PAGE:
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PHENOBARBITAL SODIUM Luminal Sodium Classifications: CENTRAL NERVOUS SYSTEM AGENT; ANTICONVULSANT; SEDATIVE-HYPNOTIC; BARBITURATE

Anticonvulsant Adult: PO 100–300 mg/d IV/IM 200–600 mg up to 20 mg/kg Child: PO/IV 3–8 mg/kg or 125 mg/m2/d Neonate: PO/IV 3–4 mg/kg/d (max: 5 mg/kg/d) Status Epilepticus Adult/Child: IV 15–18 mg/kg in single or divided doses (max: 20 mg/kg) Neonate: IV 15–20 mg/kg in single or divided doses Sedative Adult: PO 30–120 mg/d IV/IM 100–200 mg/d Child: PO 6 mg/kg/d or 180 mg/m2 in 3 divided doses IV/IM 16–100 mg/d (1–3 mg/kg)

Long-acting barbiturate. Sedative and hypnotic effects of barbiturates appear to be due primarily to interference with impulse transmission of cerebral cortex by inhibition of reticular activating system. CNS depression may range from mild sedation to coma, depending on dosage, route of administration, degree of nervous system excitability, and drug tolerance. Initially, barbiturates suppress REM sleep, but with chronic therapy REM sleep returns to normal.

Long-term management of tonic-clonic (grand mal) seizures and partial seizures; status epilepticus, eclampsia, febrile convulsions in young children. Also used as a sedative in anxiety or tension states; in pediatrics as preoperative and postoperative sedation and to treat pylorospasm in infants.

Body as a Whole: Myalgia, neuralgia, CNS depression, coma, and death. CNS: Somnolence, nightmares, insomnia, "hangover," headache, anxiety, thinking abnormalities, dizziness, nystagmus, irritability, paradoxic excitement and exacerbation of hyperkinetic behavior (in children); confusion or depression or marked excitement (older adult or debilitated patients); ataxia. CV: Bradycardia, syncope, hypotension. GI: Nausea, vomiting, constipation, diarrhea, epigastric pain, liver damage. Hematologic: Megaloblastic anemia, agranulocytosis, thrombocytopenia. Metabolic: Hypocalcemia, osteomalacia, rickets. Musculoskeletal: Folic acid deficiency, vitamin D deficiency. Respiratory: Respiratory depression. Skin: Mild maculopapular, morbilliform rash; erythema multiforme, Stevens-Johnson syndrome, exfoliative dermatitis (rare). .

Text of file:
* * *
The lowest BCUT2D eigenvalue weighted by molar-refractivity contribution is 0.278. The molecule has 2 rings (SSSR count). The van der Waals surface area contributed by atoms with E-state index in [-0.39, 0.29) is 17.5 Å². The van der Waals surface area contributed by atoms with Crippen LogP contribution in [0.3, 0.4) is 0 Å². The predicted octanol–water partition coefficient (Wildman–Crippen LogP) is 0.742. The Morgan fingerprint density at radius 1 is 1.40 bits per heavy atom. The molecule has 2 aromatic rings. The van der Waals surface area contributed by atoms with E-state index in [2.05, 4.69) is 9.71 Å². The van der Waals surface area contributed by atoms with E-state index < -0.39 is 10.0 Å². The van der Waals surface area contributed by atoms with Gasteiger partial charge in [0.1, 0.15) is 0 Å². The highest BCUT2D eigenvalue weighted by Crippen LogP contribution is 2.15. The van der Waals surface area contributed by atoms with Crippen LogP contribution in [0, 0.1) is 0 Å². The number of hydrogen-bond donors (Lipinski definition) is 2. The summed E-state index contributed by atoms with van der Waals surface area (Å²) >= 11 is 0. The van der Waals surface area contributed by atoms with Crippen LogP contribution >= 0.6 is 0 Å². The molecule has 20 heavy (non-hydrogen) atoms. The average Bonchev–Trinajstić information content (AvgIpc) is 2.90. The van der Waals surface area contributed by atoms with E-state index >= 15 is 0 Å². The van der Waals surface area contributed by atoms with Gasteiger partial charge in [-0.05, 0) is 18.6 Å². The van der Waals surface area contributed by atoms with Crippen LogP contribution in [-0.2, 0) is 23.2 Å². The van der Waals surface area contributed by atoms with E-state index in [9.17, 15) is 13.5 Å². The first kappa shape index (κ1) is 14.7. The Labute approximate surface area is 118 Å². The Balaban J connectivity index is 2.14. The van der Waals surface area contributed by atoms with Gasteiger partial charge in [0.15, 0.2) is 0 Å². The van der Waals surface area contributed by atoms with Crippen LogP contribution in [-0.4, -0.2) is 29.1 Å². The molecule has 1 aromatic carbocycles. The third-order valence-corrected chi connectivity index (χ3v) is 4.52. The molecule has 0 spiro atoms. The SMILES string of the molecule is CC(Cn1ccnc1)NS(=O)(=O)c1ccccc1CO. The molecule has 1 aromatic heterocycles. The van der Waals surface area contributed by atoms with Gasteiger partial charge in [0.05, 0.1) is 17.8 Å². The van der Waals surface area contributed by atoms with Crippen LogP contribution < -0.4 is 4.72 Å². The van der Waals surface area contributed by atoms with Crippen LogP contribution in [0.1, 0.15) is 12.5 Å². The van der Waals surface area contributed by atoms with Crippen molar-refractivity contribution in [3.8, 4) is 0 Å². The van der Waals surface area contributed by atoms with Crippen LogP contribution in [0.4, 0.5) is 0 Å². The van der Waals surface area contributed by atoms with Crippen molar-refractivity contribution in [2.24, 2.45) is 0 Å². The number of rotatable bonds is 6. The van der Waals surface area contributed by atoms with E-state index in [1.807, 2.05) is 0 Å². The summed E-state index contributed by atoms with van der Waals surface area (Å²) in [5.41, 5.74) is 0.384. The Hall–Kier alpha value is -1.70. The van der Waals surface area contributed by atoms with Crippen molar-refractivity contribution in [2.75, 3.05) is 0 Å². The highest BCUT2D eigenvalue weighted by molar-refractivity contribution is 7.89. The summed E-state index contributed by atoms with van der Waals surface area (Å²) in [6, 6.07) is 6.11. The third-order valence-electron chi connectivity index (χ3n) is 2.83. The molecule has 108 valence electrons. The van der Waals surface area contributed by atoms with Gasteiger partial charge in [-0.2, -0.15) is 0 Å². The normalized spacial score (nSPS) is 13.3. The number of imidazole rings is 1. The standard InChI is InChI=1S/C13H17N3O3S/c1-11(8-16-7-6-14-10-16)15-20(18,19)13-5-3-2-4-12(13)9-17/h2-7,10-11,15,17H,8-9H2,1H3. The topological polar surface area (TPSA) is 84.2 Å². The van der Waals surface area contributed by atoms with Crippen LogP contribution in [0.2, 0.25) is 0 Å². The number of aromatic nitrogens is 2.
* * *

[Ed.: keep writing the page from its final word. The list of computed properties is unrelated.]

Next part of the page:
Sensitivity to barbiturates; manifest hepatic or familial history of porphyria; severe respiratory or kidney disease; history of previous addiction to sedative hypnotics; uncontrolled pain; pregnancy (particularly early pregnancy) (category D), lactation; sustained release formulation for children <12 y of age.

Assessment & Drug Effects

Observe patients receiving large doses closely for at least 30 min to ensure that sedation is not excessive. • Keep patient under constant observation when drug is administered IV, and record vital signs at least every hour or more often if indicated. • Lab tests: Obtain liver function and hematology tests and determinations of serum folate and vitamin D levels during prolonged therapy. • Monitor serum drug levels. Serum concentrations >50 mcg/mL may cause coma. Therapeutic serum concentrations of 15–40 mcg/mL produce anticonvulsant activity in most patients. These values are usually attained after 2 or 3 wk of therapy with a dose of 100–200 mg/d. • Expect barbiturates to produce restlessness when given to patients in pain because these drugs do not have analgesic action. • Be prepared for paradoxical responses and report promptly in older adult or debilitated patient and children (i.e., irritability, marked excitement [inappropriate tearfulness and aggression in children], depression, and confusion).

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